A collective bargaining agreement allowed plaintiff three months to obtain his CDL for the job. The company, however, counted the time plaintiff was out from work on FMLA leave toward those three months. When he did not complete his training in time, he was terminated, even though doing so would have been impossible with a broken leg. He sued the company for FMLA violation. Continue Reading ›

For many employees, a new child in the family creates an emotional conflict between the need to be at work and the need to be at home. California law currently allows parents to take unpaid leave in order to bond with a new child. Unfortunately, this only applies to employers over a certain size, and millions of workers in California have been left without the legal right to parental leave. Now, a new bill signed into law by Governor Jerry Brown in October 2017 will extend child bonding leave to employees of small businesses, as well. FMLA attorneys Continue Reading ›

Employees’ rights to take family leave are protected by federal law. The Family Medical Leave Act ensures that employees will not be terminated for taking leaves of absence for qualifying circumstances. California employees whose rights are violated can take legal action against their employers.FMLA attorneys

According to the Department of Labor, the FMLA provides employees with up to twelve weeks of unpaid leave per year. The employee may not be fired during this time, and group health benefits must be maintained by the employer. Qualifying family leave can be obtained for: birth or care of a newborn; placement of a foster or adoptive child with the employee; to care for an immediate family member with a serious health condition; or when the employee is unable to work due to a serious health condition. Despite the fact that FMLA has been the law since 1993, employers continue to violate this law.

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FMLA, or the Family and Medical Leave Act, is a federal statute that guarantees certain employees up to 12 work-weeks worth of unpaid leave annually, without fear of losing their job. The law requires that workers covered by the law maintain worker health benefits during this time, and is intended to help workers balance their family and work responsibilities by granting them the ability to take a reasonable amount of unpaid leave for certain medical and family reasons. It also seeks to help the legitimate interests of employers and promote equal opportunity for men and women. It can be used in a number of different circumstances, including the birth of a child or to care for an immediate family member or spouse who is suffering a serious health condition.sad

In the recent case of Chumbley v. Board of Education for Peoria District 150, a school district employee has filed an FMLA lawsuit in federal court in Illinois, alleging he was fired because he went on FMLA leave act. As the Society for Human Resource Management reports, the district fired him while he was on leave, with administrators insisting it was because two unrelated performance-related issues were discovered during that time. However, a remark made by plaintiff’s supervisor regarding his FMLA leave supports his claim that the termination was in large part due to the fact that he took this protected leave.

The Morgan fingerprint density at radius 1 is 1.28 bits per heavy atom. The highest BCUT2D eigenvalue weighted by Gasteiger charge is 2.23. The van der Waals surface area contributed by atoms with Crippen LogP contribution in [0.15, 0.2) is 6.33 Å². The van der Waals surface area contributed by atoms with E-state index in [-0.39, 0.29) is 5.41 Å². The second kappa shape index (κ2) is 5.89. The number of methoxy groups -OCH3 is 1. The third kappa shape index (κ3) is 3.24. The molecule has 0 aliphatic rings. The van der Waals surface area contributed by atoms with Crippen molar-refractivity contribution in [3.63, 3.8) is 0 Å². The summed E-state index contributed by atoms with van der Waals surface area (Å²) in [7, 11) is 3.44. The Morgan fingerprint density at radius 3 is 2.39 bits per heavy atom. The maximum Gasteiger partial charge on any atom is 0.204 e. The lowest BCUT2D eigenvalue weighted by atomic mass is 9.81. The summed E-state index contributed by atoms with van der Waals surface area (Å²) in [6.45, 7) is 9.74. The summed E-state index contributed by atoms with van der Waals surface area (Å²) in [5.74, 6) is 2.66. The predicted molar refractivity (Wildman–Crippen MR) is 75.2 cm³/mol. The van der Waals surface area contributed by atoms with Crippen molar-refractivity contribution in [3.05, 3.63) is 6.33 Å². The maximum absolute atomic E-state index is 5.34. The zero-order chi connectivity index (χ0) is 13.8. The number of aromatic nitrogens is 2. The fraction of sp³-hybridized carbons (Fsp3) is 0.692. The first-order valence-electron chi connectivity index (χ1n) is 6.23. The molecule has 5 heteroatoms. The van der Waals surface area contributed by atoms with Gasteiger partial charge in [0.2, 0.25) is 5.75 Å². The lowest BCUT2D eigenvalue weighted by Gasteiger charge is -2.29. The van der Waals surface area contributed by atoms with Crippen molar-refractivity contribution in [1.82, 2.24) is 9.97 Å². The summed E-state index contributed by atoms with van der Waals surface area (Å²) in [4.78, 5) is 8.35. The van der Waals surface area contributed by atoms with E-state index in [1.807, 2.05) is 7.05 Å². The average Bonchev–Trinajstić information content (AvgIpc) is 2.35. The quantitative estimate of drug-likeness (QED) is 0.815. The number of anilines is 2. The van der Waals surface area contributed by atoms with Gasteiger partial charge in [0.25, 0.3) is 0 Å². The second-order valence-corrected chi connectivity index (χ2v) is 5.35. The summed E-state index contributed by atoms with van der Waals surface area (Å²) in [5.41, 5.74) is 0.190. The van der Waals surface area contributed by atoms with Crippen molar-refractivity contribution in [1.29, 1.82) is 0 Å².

According to court records, plaintiff was hired in 2005 as a director of research, testing and assessment. The position was to last three years, after which time it would be renewed automatically every year, unless the district gave notice that it wouldn’t be renewed by April of the contract year. In March 2010, the district informed plaintiff that it intended to reassign him to a teaching post, but then re-hired him as a director position as an employee-at-will. Continue Reading ›

The Family Medical Leave Act (FMLA) is a federal statute intended to enable workers who need to take leave for legitimate personal and family needs and medical reasons to do so without retribution. A company that retaliates against a worker for using these guaranteed safety net can be held liable in court and ordered to pay damages to the worker. airline

In the case of Sharif v. United Airlines, Inc., a plaintiff argued this was exactly what happened to him. However, the employer argued the worker had fraudulently taken FMLA leave in order to extend his vacation and further that he made dishonest representations when the company launched an investigation of it.

The U.S. Court of Appeals for the 4th Circuit ultimately sided with the employer, finding the worker had not established a triable issue of fact that the airline truly fired him for taking leave, rather than fraudulently taking leave and then lying about it.  Continue Reading ›